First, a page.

OCEA president ‘insulted’ by school district’s offer

OKEECHOBEE — Okeechobee County Education Association (OCEA) president Lisa Harwas addressed the Okeechobee County School Board at their monthly meeting on Dec. 12 in regards to an impasse the OCEA has declared with the Okeechobee County School District.

The OCEA, which represents teachers and other support personnel, declared the impasse because the Okeechobee County School District didn’t offer a raise for its teachers, instead only offering a guarantee of a bonus using funding provided by the Florida State Legislature. The school district offered to fund the bonus for 10 percent of employees not covered by the state bonus.

“Teachers work long hours,” Mrs. Harwas said, “before and after school, weekends and even holidays, struggling with a workload that has no end in sight. When presented with the knowledge that the district has a 9 percent fund balance, you can imagine how insulted our bargaining unit felt when the district offered their counter of no raise but instead a small bonus, a bonus that will be gone after a year, while our workload doesn’t go away.”

The state of Florida requires school districts keep 3 percent of the annual budget in reserves; the Okeechobee County School Board’s policy has been to keep 5 percent in reserve. Okeechobee County Schools Assistant Superintendent for Administrative Services, Renee Geeting, has said that while the school district has reserve funds, expenses have exceeded revenues for the past few years.

“We do have higher than 5 percent in reserve,” Mrs. Geeting said, “but if we continue to expend $2 million more than revenues. There will be a point where reserves will be exhausted.”

In the past year, other South Florida school districts have offered raises to their teachers.

In Palm Beach County, teachers will get an average 3.2 percent raise, retroactive to July 1, under an agreement reached by the school district and Classroom Teachers Association negotiators on Nov. 30.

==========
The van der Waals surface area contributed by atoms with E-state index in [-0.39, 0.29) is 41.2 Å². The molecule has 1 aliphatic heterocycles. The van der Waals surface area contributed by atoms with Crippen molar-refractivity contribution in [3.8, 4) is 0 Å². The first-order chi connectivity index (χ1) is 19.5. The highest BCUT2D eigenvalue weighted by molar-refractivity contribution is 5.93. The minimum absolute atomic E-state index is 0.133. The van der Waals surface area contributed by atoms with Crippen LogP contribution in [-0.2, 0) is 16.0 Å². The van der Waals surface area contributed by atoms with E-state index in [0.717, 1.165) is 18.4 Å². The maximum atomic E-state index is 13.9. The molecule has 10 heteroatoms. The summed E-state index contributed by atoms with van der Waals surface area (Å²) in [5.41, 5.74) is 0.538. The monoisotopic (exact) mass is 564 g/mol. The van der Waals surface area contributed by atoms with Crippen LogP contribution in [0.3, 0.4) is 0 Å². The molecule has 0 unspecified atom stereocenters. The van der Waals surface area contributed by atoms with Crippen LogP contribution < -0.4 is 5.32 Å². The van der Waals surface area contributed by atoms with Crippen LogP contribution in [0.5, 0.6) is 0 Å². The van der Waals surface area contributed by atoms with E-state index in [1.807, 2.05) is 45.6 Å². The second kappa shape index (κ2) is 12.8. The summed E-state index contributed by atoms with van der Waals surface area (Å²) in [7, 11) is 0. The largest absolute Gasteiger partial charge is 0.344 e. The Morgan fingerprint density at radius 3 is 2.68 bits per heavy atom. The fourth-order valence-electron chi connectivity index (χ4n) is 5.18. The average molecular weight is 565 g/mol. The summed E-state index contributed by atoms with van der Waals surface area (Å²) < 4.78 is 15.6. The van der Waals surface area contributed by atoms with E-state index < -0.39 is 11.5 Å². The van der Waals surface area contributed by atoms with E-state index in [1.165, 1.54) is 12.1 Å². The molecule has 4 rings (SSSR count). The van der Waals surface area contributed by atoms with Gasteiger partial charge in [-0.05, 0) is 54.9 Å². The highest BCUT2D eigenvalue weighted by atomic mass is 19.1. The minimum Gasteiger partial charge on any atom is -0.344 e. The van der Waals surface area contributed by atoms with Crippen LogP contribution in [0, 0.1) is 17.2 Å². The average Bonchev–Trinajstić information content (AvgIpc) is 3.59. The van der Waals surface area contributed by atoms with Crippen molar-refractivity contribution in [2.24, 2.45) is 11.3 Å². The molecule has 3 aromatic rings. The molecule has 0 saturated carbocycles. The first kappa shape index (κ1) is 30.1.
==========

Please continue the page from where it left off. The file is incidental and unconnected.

In an agreement reached earlier this year, the Broward County school district offered its teachers a raise of 4 percent or more, while also agreeing to form a committee to find ways to decrease teacher workload.

“If we want to attract and retain quality teachers,” Mrs. Harwas said, “we need to be competitive with other districts, especially those on the coast, where teachers are most interested in relocating.”

Nationwide, teacher shortages have become a growing problem. A report produced in 2016 by the nonprofit Learning Policy Institute said that between 2009 and 2014 teacher education enrollment dropped 35 percent from 691,000 to 451,000.

Along with the drop in enrollment there are high levels of turnover, with nearly 8 percent of the teaching workforce leaving every year, the majority leaving before retirement age.

“OCEA believes we need to keep effective teachers teaching in Okeechobee,” said Mrs. Hawas. “A revolving door of school teachers, coming and going, is not in the best interest of our students. Teachers will leave and go to surrounding counties where they feel respected with reasonable pay raises and better working conditions.”

In a press release issued Thursday, Graham Picklesimer, who represents OCEA in bargaining, said he was unhappy with the district’s position in negotiations.

“Employees are at a breaking point,” he said. “The district’s proposals equal more work for teachers but not more pay.”

A special magistrate will hear from OCEA and the school district on Friday, at 9 a.m. at the Okeechobee County School District office.

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